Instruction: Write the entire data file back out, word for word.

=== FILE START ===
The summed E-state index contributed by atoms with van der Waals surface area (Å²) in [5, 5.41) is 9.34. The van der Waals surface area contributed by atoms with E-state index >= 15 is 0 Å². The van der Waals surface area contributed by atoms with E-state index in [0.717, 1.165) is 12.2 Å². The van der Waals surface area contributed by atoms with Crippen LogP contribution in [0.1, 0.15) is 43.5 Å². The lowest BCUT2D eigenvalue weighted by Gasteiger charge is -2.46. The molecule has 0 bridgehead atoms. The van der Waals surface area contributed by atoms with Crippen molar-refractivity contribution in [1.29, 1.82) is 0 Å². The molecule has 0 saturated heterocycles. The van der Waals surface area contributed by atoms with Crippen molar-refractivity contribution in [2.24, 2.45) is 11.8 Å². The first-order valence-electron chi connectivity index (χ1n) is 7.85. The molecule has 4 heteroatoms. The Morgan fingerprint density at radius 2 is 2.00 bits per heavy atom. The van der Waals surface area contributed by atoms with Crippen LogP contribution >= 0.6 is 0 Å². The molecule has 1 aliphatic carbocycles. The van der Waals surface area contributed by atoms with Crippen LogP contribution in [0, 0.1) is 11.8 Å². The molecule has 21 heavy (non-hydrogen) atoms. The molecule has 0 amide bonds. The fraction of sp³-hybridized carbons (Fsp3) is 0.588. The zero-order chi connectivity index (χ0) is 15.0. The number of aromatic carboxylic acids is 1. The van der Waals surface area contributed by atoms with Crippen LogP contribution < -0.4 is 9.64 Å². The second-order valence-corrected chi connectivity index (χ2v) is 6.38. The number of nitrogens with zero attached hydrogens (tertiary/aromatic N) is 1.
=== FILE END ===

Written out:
The summed E-state index contributed by atoms with van der Waals surface area (Å²) in [5, 5.41) is 9.34. The van der Waals surface area contributed by atoms with E-state index >= 15 is 0 Å². The van der Waals surface area contributed by atoms with E-state index in [0.717, 1.165) is 12.2 Å². The van der Waals surface area contributed by atoms with Crippen LogP contribution in [0.1, 0.15) is 43.5 Å². The lowest BCUT2D eigenvalue weighted by Gasteiger charge is -2.46. The molecule has 0 bridgehead atoms. The van der Waals surface area contributed by atoms with Crippen molar-refractivity contribution in [1.29, 1.82) is 0 Å². The molecule has 0 saturated heterocycles. The van der Waals surface area contributed by atoms with Crippen molar-refractivity contribution in [2.24, 2.45) is 11.8 Å². The first-order valence-electron chi connectivity index (χ1n) is 7.85. The molecule has 4 heteroatoms. The Morgan fingerprint density at radius 2 is 2.00 bits per heavy atom. The van der Waals surface area contributed by atoms with Crippen LogP contribution >= 0.6 is 0 Å². The molecule has 1 aliphatic carbocycles. The van der Waals surface area contributed by atoms with Crippen LogP contribution in [0, 0.1) is 11.8 Å². The molecule has 21 heavy (non-hydrogen) atoms. The molecule has 0 amide bonds. The fraction of sp³-hybridized carbons (Fsp3) is 0.588. The zero-order chi connectivity index (χ0) is 15.0. The number of aromatic carboxylic acids is 1. The van der Waals surface area contributed by atoms with Crippen LogP contribution < -0.4 is 9.64 Å². The second-order valence-corrected chi connectivity index (χ2v) is 6.38. The number of nitrogens with zero attached hydrogens (tertiary/aromatic N) is 1.